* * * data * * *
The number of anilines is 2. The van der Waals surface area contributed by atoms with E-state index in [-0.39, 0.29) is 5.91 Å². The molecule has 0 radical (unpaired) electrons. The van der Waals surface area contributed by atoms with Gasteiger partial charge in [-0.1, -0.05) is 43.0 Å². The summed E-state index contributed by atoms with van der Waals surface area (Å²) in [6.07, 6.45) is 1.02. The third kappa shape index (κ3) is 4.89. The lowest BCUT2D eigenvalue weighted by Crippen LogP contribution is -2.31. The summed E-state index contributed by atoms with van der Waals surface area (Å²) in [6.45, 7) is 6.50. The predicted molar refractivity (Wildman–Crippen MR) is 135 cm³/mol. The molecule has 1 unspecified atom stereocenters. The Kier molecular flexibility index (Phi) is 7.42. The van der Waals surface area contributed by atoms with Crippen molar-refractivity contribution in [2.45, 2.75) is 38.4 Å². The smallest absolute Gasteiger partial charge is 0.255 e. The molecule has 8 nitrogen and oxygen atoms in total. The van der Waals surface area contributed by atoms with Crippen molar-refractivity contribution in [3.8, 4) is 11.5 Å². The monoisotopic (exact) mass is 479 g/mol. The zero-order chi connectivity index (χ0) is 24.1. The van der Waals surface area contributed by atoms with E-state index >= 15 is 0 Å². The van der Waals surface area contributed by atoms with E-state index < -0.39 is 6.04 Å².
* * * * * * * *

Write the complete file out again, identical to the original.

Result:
The number of anilines is 2. The van der Waals surface area contributed by atoms with E-state index in [-0.39, 0.29) is 5.91 Å². The molecule has 0 radical (unpaired) electrons. The van der Waals surface area contributed by atoms with Gasteiger partial charge in [-0.1, -0.05) is 43.0 Å². The summed E-state index contributed by atoms with van der Waals surface area (Å²) in [6.07, 6.45) is 1.02. The third kappa shape index (κ3) is 4.89. The lowest BCUT2D eigenvalue weighted by Crippen LogP contribution is -2.31. The summed E-state index contributed by atoms with van der Waals surface area (Å²) in [6.45, 7) is 6.50. The predicted molar refractivity (Wildman–Crippen MR) is 135 cm³/mol. The molecule has 1 unspecified atom stereocenters. The Kier molecular flexibility index (Phi) is 7.42. The van der Waals surface area contributed by atoms with Crippen molar-refractivity contribution in [2.45, 2.75) is 38.4 Å². The smallest absolute Gasteiger partial charge is 0.255 e. The molecule has 8 nitrogen and oxygen atoms in total. The van der Waals surface area contributed by atoms with Crippen molar-refractivity contribution in [3.8, 4) is 11.5 Å². The monoisotopic (exact) mass is 479 g/mol. The zero-order chi connectivity index (χ0) is 24.1. The van der Waals surface area contributed by atoms with E-state index >= 15 is 0 Å². The van der Waals surface area contributed by atoms with E-state index < -0.39 is 6.04 Å².